Evil Deeds

A forensic psychologist on anger, madness and destructive behavior.

How Psychologists Can Help Correct DSM-V: A Response

Psychology must assert more influence regarding diagnosis and treatment.
Allen Frances, M.D.
This post is a response to How Psychologists Can Help Correct DSM5 by Allen J. Frances, M.D.

Psychiatrist Dr. Allen Frances deserves congratulations and gratitude for his recent posting here at Psychology Today regarding the American Psychiatric Association's forthcoming revised diagnostic manual, the DSM-V. As he makes quite clear, the new manual has potential problems, and psychologists now have both an opportunity and responsibility to try to correct (or at least minimize) such problems prior to publication.

One problem is that the DSM-V is created and published exclusively by the American Psychiatric Association. Dr. Frances points out that now is the time to question whether it is appropriate for the American Psychiatric Association to control the contents and publication of the DSM-V. Psychiatrists are, by definition and training, physicians first. As medical doctors, they have been indoctrinated to conceptualize and treat syndromes or symptoms as medical diseases or illnesses. A diagnosis based on the DSM-V is, by definition, a psychiatric diagnosis. Despite the shift in DSM over the years toward using the term "mental disorder" instead of "mental illness," most psychiatrists still tend to take a decidedly biological view of such disorders. For this reason, the vast majority of psychiatrists being trained and practicing today have become little more than psychopharmacologists, limiting themselves to the prescription of psychotropic medications over what was once the mainstay of psychiatry--psychotherapy. Of course, the pharmaceutical companies strongly support this biochemical trend. As do the insurance companies, who resist paying for extensive (and expensive) psychotherapy. Clearly, the more psychiatric diagnoses contained in the DSM-V, the broader the definition of mental disorders, the more profit can supposedly be made by so-called Big Pharma in providing the drugs psychiatrists so often prescribe.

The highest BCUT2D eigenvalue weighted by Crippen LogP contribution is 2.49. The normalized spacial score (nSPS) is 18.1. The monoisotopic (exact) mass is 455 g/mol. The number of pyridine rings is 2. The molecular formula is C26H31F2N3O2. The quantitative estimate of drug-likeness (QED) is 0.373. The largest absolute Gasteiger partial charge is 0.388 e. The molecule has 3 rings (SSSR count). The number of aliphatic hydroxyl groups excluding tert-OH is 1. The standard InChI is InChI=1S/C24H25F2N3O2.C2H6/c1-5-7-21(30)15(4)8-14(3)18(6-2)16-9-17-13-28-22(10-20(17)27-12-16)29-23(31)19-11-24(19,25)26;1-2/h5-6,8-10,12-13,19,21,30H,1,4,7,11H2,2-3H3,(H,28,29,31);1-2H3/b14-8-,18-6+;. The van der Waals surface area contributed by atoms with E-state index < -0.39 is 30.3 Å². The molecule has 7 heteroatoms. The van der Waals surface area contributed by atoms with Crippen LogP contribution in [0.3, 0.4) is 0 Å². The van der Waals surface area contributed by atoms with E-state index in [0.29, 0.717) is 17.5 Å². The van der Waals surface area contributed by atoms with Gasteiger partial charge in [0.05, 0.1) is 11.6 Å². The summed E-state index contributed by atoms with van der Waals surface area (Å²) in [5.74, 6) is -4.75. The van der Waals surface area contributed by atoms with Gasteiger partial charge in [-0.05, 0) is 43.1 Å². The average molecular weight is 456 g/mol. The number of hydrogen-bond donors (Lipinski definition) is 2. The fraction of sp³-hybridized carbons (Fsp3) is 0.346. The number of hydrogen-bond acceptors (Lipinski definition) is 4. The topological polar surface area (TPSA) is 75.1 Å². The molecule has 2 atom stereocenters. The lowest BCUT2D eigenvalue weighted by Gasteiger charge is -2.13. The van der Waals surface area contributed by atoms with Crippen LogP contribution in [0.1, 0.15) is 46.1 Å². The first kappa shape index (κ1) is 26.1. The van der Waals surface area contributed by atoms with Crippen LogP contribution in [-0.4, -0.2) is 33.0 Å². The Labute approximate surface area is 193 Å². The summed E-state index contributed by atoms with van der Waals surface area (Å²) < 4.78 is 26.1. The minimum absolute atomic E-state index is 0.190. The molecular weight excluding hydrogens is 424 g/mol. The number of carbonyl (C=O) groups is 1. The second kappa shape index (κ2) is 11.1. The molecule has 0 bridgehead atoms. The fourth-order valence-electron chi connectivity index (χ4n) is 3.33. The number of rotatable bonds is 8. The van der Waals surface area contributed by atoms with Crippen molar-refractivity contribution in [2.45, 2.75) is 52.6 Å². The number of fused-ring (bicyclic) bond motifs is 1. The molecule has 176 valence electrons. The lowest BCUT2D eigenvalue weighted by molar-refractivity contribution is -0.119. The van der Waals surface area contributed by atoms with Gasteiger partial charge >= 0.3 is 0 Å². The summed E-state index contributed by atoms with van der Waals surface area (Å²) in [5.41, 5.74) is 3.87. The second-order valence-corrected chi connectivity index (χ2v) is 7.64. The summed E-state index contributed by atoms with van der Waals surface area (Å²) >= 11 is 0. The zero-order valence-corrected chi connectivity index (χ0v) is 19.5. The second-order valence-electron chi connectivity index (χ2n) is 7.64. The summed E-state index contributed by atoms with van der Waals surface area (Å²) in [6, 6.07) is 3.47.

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While clinical psychology has to some extent leaped onto this same biological bandwagon driven by contemporary psychiatry, seeking prescription privileges, some psychologists and other non-medical mental health professionals have practically written off the relevance, value and importance of psychodiagnosis today--in part precisely due to its inherent medicalization, biological bias, dehumanizing labeling, and notorious inaccuracy. As a result, I suspect many psychologists and other psychotherapists may be less than enthusiastic about participating in improving the standardized diagnostic system they despise yet are nonetheless forced to use by the insurance companies and other third party payors. But this professional apathy is itself a big part of the problem. And such resigned passivity on the part of psychologists at the present moment would be a major mistake.

I believe it is time for the leadership of the American Psychological Association to take a far more active and public role in the revision and direction of the DSM-V. Clearly, the publication of this diagnostic manual should be a collaborative effort between the American Psychiatric Association and the American Psychological Association. Yet, one wonders exactly what, if anything, the American Psychological Association is doing about DSM-V. Or about the hypermedicalization of psychology. As Dr. Frances, former chair of the DSM-IV Task Force indicates, the next six months or so is a window of opportunity for both the American Psychological Association, clinical and forensic psychologists, and other mental health professionals to provide vitally needed feedback about the proposed DSM-V revisions. And, due to external criticism about the revision process thus far, the American Psychiatric Association is apparently more receptive than ever before to such feedback.